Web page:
April 05, 2004

Fantasy Hockey Wrapup

The season is over and I finished a respectable 6th out of twenty teams. Not too shabby, considering I had no idea what I was doing when the season started and had to learn the rules as I went.

Highlights for the year for me were one glorious day when I stood alone in first place. I was fighting for third as recently as three weeks ago. Third through sixth were closely contested.

Offensively, I was in the top five for goals scored, power play points, short handed points, game winning goals and shots on goal. I also finished on the plus side for the +/- stat. I consider that a victory because I spent much of the season in the negative and made several trades specifically to improve in that area.

For goaltending, I was in the top half for wins and shutouts, but only because I had three goalies that played a lot. They weren’t very good, but enough mediocre adds up. Everyone ahead of me was significantly better in net.

Early on I talked about some things I’d noticed in our league, and now that it’s over I think those observations held up pretty well.

Lessons learned: Play lots of games. Get starters for every slot on your roster. A lot of teams fall behind because they have marginal players on the fourth line. They don’t play often, and when they do they don’t get many minutes.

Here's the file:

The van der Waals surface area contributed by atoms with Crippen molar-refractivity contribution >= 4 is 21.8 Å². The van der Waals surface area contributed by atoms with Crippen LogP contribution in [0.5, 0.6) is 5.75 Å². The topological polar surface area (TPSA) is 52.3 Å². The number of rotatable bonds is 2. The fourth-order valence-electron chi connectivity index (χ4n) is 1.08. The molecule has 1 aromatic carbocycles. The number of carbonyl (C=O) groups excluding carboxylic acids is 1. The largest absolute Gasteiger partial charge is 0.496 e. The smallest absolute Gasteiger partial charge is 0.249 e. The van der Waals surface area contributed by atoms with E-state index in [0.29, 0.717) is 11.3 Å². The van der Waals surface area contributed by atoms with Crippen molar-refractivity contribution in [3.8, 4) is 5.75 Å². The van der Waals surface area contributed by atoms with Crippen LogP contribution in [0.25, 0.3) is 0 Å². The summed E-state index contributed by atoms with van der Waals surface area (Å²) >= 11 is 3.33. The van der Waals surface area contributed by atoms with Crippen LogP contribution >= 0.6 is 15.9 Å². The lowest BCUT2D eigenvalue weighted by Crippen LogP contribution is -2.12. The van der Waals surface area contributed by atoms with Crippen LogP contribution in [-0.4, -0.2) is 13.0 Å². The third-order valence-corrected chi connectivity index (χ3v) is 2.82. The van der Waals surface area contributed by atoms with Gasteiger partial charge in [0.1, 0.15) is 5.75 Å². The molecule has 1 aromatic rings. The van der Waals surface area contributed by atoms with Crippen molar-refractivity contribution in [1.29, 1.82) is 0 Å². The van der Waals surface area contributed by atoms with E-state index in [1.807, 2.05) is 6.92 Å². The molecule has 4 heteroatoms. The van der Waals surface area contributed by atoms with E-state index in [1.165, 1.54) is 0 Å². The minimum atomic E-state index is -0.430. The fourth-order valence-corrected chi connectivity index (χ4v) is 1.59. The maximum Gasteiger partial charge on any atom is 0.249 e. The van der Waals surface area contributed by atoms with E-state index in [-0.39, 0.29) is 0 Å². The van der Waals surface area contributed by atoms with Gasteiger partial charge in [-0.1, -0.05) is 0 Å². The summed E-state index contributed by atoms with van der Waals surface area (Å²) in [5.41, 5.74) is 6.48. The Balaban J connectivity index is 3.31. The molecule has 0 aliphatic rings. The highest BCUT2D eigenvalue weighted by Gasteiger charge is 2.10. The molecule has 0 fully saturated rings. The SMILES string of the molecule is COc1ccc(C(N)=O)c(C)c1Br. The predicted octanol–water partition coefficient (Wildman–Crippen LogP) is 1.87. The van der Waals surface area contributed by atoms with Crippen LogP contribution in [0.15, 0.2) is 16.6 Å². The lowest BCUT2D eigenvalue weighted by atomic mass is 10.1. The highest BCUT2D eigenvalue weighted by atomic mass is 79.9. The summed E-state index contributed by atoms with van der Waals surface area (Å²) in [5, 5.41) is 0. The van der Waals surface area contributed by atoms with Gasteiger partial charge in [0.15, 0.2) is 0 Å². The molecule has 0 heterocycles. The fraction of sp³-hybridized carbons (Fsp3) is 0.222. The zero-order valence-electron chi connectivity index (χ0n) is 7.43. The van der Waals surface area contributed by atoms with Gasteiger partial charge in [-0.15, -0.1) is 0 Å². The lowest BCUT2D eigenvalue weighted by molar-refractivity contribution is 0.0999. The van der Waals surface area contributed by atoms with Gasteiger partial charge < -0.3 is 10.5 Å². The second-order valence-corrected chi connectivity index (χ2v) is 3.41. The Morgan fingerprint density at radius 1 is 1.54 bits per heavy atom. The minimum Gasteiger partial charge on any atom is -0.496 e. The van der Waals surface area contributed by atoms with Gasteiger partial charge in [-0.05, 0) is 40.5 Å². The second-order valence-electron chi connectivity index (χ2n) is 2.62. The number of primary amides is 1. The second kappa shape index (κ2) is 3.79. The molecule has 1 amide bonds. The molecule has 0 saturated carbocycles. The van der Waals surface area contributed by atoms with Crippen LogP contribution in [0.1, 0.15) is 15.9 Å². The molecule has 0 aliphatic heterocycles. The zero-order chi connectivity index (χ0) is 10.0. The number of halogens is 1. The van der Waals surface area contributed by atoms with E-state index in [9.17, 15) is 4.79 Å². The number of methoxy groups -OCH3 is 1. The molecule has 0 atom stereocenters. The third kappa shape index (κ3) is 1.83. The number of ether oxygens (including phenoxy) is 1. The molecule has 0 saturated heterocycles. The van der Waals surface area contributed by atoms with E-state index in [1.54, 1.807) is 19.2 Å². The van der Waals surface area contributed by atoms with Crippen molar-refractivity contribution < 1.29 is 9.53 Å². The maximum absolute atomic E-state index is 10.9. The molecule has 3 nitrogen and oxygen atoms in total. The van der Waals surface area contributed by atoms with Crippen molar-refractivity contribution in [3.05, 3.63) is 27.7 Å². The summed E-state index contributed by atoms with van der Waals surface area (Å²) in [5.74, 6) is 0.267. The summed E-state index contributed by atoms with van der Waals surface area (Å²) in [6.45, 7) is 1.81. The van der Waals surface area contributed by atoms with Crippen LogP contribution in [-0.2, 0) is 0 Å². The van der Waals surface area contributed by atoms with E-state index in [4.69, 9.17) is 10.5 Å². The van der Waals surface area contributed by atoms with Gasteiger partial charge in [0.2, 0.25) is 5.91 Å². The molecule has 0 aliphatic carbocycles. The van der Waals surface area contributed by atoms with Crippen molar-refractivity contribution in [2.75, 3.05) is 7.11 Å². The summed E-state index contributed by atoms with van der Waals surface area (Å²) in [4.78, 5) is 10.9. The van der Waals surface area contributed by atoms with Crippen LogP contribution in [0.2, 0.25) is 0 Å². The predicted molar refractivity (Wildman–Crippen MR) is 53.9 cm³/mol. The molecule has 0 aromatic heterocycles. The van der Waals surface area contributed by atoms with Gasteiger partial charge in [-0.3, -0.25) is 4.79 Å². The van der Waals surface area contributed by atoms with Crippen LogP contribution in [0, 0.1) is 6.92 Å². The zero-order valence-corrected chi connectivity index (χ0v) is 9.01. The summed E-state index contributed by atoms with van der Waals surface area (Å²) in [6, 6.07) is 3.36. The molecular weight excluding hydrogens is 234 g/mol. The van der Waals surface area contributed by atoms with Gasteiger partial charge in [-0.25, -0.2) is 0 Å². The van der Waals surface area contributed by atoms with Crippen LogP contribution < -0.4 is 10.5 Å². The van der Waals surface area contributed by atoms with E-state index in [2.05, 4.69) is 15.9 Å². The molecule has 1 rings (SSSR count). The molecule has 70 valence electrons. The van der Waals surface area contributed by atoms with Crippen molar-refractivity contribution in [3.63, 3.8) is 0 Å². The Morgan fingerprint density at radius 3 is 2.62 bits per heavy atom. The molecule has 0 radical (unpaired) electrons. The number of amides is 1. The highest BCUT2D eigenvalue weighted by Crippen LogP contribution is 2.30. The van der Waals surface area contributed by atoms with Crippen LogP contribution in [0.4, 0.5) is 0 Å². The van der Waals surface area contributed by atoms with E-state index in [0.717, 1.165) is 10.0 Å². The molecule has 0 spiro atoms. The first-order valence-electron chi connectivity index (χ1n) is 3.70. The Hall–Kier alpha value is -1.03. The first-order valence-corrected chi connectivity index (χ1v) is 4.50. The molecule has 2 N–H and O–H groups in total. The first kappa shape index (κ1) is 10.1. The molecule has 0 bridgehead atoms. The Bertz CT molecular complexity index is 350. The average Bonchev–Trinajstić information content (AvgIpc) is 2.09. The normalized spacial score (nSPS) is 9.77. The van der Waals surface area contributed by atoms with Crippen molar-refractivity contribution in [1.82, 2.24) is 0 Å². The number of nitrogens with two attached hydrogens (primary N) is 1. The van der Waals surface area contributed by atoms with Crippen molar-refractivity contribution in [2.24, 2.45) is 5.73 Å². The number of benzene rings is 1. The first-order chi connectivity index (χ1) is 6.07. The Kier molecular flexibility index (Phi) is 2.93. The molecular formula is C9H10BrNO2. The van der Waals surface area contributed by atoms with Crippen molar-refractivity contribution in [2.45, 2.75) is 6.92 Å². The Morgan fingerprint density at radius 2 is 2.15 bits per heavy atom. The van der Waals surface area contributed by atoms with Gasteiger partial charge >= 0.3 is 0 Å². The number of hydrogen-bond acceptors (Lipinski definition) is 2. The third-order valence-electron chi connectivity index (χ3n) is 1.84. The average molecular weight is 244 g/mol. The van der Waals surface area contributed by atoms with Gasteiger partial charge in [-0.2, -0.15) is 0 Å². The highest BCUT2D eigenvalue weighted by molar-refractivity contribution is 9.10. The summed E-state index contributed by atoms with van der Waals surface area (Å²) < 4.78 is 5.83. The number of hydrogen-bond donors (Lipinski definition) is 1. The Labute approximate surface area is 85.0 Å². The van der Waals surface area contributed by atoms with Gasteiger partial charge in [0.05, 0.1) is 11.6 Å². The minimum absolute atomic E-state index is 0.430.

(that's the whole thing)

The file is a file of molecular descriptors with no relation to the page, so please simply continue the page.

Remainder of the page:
Manage injuries. I was lucky, and only suffered four major injuries to my team all year. Three I was able to put on IR and wait for their return, and the fourth player returned to the ice sooner than anyone expected. Move those injured players and pick up replacements as soon as possible. When the injured players return, cut loose your least-productive players. Which brings us to…

Don’t be sentimental. If your favorite player is having a lousy year, trade for value or otherwise get rid of him. Same thing if you stock your team with your favorite team’s players. Diversify, and don’t get too attached.

Consider trades early. By this I mean trading hot players while they’re still hot, when they’re worth maximum value. The perfect example of this for me was Atlanta Thrashers goalie Pasi Numinem. He was insanely hot for the first third of the season, and I should have realized that he (and the entire Atlanta team) couldn’t keep the pace up. He faded badly, and I should’ve traded him before the all-star break for another scorer or solid everyday goalie.

So I had fun, and I'll probably play again next year. Any fellow Munuvians interested, start thinking about it and we might get enough for a "fun" league amongst ourselves. You too Nic, you're an honorary Munuvian as far as I'm concerned.

Posted by Ted at April 5, 2004 06:21 AM
Category: Square Pegs

Honorary Munuvian? I'm...well, honored. And I'll be sure to hold down last place, because I can't bring myself to follow the "Don’t be sentimental" rule. The last time I played fantasy hockey I had the most aged team this side of an old-timer reunion game.

Posted by: nic at April 5, 2004 04:35 PM
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